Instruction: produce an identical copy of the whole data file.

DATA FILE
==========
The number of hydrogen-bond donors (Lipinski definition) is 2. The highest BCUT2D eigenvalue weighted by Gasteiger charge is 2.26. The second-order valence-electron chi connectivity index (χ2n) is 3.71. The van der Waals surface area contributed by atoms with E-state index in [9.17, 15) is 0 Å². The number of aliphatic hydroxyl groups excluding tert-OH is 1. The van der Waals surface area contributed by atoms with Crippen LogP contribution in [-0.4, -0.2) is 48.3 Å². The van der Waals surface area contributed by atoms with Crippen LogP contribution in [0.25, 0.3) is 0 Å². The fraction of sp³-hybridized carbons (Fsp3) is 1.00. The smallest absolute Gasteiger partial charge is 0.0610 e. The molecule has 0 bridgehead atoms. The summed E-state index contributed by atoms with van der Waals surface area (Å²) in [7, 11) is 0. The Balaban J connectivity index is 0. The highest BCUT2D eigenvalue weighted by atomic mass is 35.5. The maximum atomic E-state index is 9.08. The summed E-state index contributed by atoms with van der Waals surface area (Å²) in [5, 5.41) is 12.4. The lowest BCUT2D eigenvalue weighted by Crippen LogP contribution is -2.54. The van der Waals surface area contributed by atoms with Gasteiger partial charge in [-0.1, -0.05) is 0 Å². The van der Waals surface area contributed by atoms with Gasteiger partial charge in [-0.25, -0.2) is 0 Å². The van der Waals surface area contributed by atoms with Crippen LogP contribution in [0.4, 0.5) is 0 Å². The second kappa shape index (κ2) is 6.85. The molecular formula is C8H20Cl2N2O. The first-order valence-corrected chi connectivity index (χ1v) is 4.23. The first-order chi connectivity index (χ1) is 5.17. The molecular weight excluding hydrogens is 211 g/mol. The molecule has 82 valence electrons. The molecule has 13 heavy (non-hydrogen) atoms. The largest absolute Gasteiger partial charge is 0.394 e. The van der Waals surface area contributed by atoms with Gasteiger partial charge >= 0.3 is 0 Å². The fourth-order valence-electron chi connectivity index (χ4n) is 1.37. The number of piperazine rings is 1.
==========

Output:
The number of hydrogen-bond donors (Lipinski definition) is 2. The highest BCUT2D eigenvalue weighted by Gasteiger charge is 2.26. The second-order valence-electron chi connectivity index (χ2n) is 3.71. The van der Waals surface area contributed by atoms with E-state index in [9.17, 15) is 0 Å². The number of aliphatic hydroxyl groups excluding tert-OH is 1. The van der Waals surface area contributed by atoms with Crippen LogP contribution in [-0.4, -0.2) is 48.3 Å². The van der Waals surface area contributed by atoms with Crippen LogP contribution in [0.25, 0.3) is 0 Å². The fraction of sp³-hybridized carbons (Fsp3) is 1.00. The smallest absolute Gasteiger partial charge is 0.0610 e. The molecule has 0 bridgehead atoms. The summed E-state index contributed by atoms with van der Waals surface area (Å²) in [7, 11) is 0. The Balaban J connectivity index is 0. The highest BCUT2D eigenvalue weighted by atomic mass is 35.5. The maximum atomic E-state index is 9.08. The summed E-state index contributed by atoms with van der Waals surface area (Å²) in [5, 5.41) is 12.4. The lowest BCUT2D eigenvalue weighted by Crippen LogP contribution is -2.54. The van der Waals surface area contributed by atoms with Gasteiger partial charge in [-0.1, -0.05) is 0 Å². The van der Waals surface area contributed by atoms with Gasteiger partial charge in [-0.25, -0.2) is 0 Å². The van der Waals surface area contributed by atoms with Crippen LogP contribution in [0.4, 0.5) is 0 Å². The second kappa shape index (κ2) is 6.85. The molecular formula is C8H20Cl2N2O. The first-order valence-corrected chi connectivity index (χ1v) is 4.23. The first-order chi connectivity index (χ1) is 5.17. The molecular weight excluding hydrogens is 211 g/mol. The molecule has 82 valence electrons. The molecule has 13 heavy (non-hydrogen) atoms. The largest absolute Gasteiger partial charge is 0.394 e. The van der Waals surface area contributed by atoms with Gasteiger partial charge >= 0.3 is 0 Å². The fourth-order valence-electron chi connectivity index (χ4n) is 1.37. The number of piperazine rings is 1.